Yes, I intend to practice practice and practice to become good at this the same way as everyone else has. I do not intend to take short cuts . But that being said I see something that is lacking, well as far as I can see a very simple but helpful tool for new struggling musicians. It will take me less than 20 minutes to make it, when I get the parts in, so theres no loss on my part. On top of that Im a firm believer of innovation, we would never have a car if it wasnt for someone that said, wouldnt it be good if we could get rid of that horse and go a bit faster. Not saying Im in that category but I definetly believe in thinking outside the square. Ive made things from speakers to home stereo amplifiers to steel folders for myself and friends. Ill give anything a go. Especially if it challenges me.
Thanks for all the feedback. I appreciate it all
Steve
 

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you're a thinker, simso

I get the sense that you a quite a thinker.

And that intellectual gift you have might actually be getting in the way of your rhythmic development.

You see, on a certain level, there is something dumb about making good music. Even music that reaches the highest levels. The very best has something primitive at its base. Take Coltrane for example. Even at his most abstract, there is always a deep underlying groove. There is an intelligence there, for sure, but it is not intellectual. It is, for lack of a better term, the intelligence of the body.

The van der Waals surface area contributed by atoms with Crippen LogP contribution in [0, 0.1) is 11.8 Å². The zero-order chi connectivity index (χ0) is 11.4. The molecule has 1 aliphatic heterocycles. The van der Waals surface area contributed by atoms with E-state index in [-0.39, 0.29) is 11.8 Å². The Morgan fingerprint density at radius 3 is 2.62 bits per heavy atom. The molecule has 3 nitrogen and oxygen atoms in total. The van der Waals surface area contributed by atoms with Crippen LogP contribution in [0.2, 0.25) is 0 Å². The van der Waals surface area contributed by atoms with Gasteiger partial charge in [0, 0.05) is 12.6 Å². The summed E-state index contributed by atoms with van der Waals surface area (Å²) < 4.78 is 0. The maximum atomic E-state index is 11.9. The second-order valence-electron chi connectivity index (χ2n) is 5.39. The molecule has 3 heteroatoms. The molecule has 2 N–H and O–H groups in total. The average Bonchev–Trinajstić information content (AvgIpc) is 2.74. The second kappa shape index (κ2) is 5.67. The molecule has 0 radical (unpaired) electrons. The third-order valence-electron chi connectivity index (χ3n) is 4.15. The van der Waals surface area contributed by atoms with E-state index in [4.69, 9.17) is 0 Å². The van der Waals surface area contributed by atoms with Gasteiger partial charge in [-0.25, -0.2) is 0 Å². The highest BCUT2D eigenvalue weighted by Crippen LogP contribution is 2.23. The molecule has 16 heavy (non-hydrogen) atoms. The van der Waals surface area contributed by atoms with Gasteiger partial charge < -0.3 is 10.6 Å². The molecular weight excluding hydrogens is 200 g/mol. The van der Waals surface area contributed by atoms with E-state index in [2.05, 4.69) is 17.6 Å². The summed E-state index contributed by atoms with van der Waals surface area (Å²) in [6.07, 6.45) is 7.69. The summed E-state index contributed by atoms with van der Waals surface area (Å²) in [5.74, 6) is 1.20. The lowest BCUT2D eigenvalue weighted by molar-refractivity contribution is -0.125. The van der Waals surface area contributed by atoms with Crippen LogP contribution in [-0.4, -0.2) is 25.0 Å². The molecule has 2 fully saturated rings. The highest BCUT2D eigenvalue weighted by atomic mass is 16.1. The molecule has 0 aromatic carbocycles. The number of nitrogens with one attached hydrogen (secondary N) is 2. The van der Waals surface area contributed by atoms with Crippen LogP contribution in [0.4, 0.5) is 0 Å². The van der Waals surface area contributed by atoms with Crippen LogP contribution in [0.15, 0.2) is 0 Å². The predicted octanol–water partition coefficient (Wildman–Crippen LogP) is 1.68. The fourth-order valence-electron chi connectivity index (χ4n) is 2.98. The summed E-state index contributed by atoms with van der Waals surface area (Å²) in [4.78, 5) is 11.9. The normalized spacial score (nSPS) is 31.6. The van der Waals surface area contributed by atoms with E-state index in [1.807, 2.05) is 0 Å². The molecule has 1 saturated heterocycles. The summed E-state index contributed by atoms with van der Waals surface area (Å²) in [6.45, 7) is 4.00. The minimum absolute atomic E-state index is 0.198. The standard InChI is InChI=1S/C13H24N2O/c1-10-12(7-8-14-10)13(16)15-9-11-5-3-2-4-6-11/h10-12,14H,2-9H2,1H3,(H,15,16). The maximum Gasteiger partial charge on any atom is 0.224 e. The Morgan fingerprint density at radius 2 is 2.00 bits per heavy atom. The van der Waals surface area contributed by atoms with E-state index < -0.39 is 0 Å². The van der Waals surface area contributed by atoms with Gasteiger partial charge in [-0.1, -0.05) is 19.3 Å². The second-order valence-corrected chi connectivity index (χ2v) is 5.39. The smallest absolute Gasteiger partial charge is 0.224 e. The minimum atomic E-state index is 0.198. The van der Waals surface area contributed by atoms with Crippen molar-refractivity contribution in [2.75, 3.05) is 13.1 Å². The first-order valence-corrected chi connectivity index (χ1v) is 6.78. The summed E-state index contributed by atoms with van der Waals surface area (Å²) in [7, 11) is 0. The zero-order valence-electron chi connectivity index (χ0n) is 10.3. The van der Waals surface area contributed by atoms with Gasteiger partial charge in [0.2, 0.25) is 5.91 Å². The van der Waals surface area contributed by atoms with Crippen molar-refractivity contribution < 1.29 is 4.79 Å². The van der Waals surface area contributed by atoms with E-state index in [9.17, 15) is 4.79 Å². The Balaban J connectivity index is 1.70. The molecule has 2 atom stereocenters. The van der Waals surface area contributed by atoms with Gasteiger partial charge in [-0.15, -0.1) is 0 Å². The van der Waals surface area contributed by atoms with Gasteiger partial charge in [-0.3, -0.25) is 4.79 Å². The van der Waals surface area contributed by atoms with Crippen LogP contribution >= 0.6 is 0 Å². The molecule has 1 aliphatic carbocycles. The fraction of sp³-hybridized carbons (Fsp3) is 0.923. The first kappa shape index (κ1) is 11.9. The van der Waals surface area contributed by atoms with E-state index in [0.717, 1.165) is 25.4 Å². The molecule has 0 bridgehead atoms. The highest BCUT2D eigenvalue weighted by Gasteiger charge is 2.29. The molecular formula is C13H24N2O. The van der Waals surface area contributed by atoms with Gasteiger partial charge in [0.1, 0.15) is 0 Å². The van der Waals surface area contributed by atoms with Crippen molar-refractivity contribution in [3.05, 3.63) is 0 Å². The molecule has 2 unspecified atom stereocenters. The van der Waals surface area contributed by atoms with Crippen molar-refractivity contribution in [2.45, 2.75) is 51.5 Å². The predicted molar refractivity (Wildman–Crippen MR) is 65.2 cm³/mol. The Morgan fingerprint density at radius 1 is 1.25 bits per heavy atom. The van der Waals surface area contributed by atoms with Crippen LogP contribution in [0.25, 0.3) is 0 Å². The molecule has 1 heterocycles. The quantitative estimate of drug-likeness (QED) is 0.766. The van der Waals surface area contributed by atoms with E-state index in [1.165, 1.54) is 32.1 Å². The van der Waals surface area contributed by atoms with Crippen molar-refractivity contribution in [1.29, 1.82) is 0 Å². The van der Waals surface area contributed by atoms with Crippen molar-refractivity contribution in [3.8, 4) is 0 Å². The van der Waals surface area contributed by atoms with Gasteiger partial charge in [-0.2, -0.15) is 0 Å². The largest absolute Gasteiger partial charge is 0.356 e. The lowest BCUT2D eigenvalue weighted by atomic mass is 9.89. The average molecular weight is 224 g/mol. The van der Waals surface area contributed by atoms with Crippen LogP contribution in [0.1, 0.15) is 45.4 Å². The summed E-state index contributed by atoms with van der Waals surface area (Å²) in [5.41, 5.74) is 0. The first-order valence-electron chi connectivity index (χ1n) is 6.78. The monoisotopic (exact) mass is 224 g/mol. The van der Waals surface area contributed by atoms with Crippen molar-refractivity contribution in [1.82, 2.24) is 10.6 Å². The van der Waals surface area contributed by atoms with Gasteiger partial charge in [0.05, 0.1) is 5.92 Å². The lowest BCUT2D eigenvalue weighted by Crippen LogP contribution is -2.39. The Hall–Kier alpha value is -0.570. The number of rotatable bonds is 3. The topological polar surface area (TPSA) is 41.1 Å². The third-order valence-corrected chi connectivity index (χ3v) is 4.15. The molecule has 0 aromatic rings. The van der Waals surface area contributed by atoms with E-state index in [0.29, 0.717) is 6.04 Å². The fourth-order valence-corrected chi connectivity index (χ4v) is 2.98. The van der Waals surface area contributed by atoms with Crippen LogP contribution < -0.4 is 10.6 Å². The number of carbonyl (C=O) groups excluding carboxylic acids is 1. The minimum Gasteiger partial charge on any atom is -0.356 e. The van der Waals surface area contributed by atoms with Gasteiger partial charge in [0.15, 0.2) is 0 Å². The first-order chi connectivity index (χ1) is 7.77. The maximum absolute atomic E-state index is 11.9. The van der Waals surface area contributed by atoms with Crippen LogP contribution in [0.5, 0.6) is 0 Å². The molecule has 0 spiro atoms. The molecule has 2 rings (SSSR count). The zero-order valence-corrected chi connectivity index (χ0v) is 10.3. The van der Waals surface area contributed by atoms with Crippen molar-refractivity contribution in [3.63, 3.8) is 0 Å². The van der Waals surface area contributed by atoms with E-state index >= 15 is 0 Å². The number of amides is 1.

The object of the clapping exercises is to get you in touch with this deeper, non-thinking intelligence.

Although I admire your technically innovative spirit, this is not where you should be spending your energies right now.

Keep clapping. Don't think about it. Just do it. Listen to the metronome or the song and just clap.

And don't analyze it too much when you get it wrong. If you're having problems, simplify the exercise.

Maybe just try to clap on the first beat. Beat one is quite a beatiful beat, and you might want to get to know it better.

Then try clapping only on beat two. Then move to beat three. Then beat four.

Each beat has its own flavor and feel.

My hunch is that at this stage of your development you have to begin to learn not to think.

Now, it's not easy for any of us.

In fact, the aim of working on all of the drills and scales and progressions and patterns is bring things into consciousness in order to ultimately forget them, so that you are beyond thinking even when engaged in what (to others) is a complex improvisation. (For you as the improviser it will seem simple, obvious and inevitable.)